Naturally, without knowing where the story has been or where it's going it's hard to get a feel for the undercurrents. What is Bel... Read More
Saturday, 21 February 2015 00:15
Rosy Cole
In this scene, the relationship is a professional one on academic turf where the protocol is fairly rigorous. That they have run i... Read More
Saturday, 21 February 2015 11:46
Anonymous
Wow! But she was hurt? Or annoyed. Guess I'd have to read the book. I remember telling people, "if that's what you got I guess tha... Read More
Saturday, 21 February 2015 14:23
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Bread Of Heaven And Roses

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'What you do speaks so loudly that I cannot hear what you say.' Ralph Waldo Emerson



If Emerson had asked your mother
'Tell me what you know'
he would have missed her whisper
She could pluck, unpierced,
the thorny rose
disseminate its perfume
discover no invisible worm
She was loving living
and living loving
not buried in getting ready to live
She knew that the substance
of generous giving
was in asking for Grace
and baking the bread of sharing
with the leaven of trust
humour and humility
which, cast on the waters,
did that Galilee thing
and, as Cervantes noted,
helped to drown sorrow
Transcendent skies
weren't the bread of her eyes
but the kindness kindling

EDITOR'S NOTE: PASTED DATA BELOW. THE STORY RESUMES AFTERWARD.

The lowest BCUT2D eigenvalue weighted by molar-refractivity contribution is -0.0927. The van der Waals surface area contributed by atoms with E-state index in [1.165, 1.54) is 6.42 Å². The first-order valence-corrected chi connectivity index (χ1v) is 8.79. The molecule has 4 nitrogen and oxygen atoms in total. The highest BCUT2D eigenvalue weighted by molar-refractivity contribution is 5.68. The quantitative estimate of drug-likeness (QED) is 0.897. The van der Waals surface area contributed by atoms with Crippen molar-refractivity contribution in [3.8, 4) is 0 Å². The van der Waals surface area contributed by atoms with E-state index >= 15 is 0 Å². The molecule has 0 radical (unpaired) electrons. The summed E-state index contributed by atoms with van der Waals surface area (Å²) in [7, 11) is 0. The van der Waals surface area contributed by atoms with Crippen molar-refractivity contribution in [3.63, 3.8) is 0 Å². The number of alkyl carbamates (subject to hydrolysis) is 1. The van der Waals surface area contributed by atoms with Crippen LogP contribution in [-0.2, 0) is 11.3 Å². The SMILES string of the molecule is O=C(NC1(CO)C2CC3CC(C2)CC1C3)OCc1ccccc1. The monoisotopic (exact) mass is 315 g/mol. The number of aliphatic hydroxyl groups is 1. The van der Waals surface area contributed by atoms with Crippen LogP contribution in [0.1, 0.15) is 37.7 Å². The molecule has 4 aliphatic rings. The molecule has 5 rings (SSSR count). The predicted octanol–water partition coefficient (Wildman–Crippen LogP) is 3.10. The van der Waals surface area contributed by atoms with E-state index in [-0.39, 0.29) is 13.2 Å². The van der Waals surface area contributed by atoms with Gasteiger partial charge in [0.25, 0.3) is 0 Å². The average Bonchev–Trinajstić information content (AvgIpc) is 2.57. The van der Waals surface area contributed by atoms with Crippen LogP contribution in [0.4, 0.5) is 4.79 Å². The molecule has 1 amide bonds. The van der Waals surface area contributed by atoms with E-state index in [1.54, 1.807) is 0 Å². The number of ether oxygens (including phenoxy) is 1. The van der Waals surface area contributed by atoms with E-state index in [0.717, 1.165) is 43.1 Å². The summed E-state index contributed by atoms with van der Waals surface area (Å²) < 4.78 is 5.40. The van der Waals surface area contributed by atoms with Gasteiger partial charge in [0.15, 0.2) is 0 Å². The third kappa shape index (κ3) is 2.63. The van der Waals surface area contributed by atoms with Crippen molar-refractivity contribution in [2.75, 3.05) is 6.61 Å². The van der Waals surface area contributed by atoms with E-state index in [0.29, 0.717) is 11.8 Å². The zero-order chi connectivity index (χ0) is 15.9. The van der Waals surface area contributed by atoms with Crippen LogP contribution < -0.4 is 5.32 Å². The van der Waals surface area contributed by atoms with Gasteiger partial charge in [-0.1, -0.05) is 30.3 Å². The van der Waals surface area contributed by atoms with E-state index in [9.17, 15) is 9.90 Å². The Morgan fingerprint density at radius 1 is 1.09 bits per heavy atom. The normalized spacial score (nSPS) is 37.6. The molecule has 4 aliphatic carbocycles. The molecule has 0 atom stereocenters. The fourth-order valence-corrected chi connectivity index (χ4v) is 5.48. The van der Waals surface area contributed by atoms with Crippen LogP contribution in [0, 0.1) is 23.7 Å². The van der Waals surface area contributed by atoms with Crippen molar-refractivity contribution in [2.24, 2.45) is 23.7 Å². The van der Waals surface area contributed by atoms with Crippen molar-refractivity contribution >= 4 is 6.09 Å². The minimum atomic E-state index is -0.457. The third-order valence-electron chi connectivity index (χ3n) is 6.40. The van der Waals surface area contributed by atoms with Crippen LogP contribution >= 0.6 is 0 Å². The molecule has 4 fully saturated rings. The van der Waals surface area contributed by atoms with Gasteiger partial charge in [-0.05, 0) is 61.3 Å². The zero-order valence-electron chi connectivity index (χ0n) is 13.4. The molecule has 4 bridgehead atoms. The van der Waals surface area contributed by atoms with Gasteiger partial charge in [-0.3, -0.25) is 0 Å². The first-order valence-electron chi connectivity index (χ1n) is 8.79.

warm light in a lonely eye
a gleam and dream
of harmonies long-forgotten
yet just over the horizon
This, this, was Panis Angelicus'
blessed morsels falling freely
from her ample board.

To peddle Emerson's lexicon
would have wasted litanies
She knew by instinct
that what lies behind
and what lies before
are tiny matters compared
to what lies within
She could not do a kindness
too soon, for she knew well enough
how soon it might be too late.

Your mother hitched her wagon
to her namesake's crown of stars
her 'Yes!' to life in every breath
gesture and neatly sewn prayer
proclaiming a destiny fulfilled
to the women at the gates
her mortal shoes treading an earth
that weeps and laughs in flowers
her inner child the while
inhabiting the courts of heaven.


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Oleg Trofimoff

Copyright

© © Rosy Cole 2015

Recent Comments
Anonymous
I hope nobody minds this little story but it is relevant to what I have to say: I was on a Philadelphia city bus nearly sixty year... Read More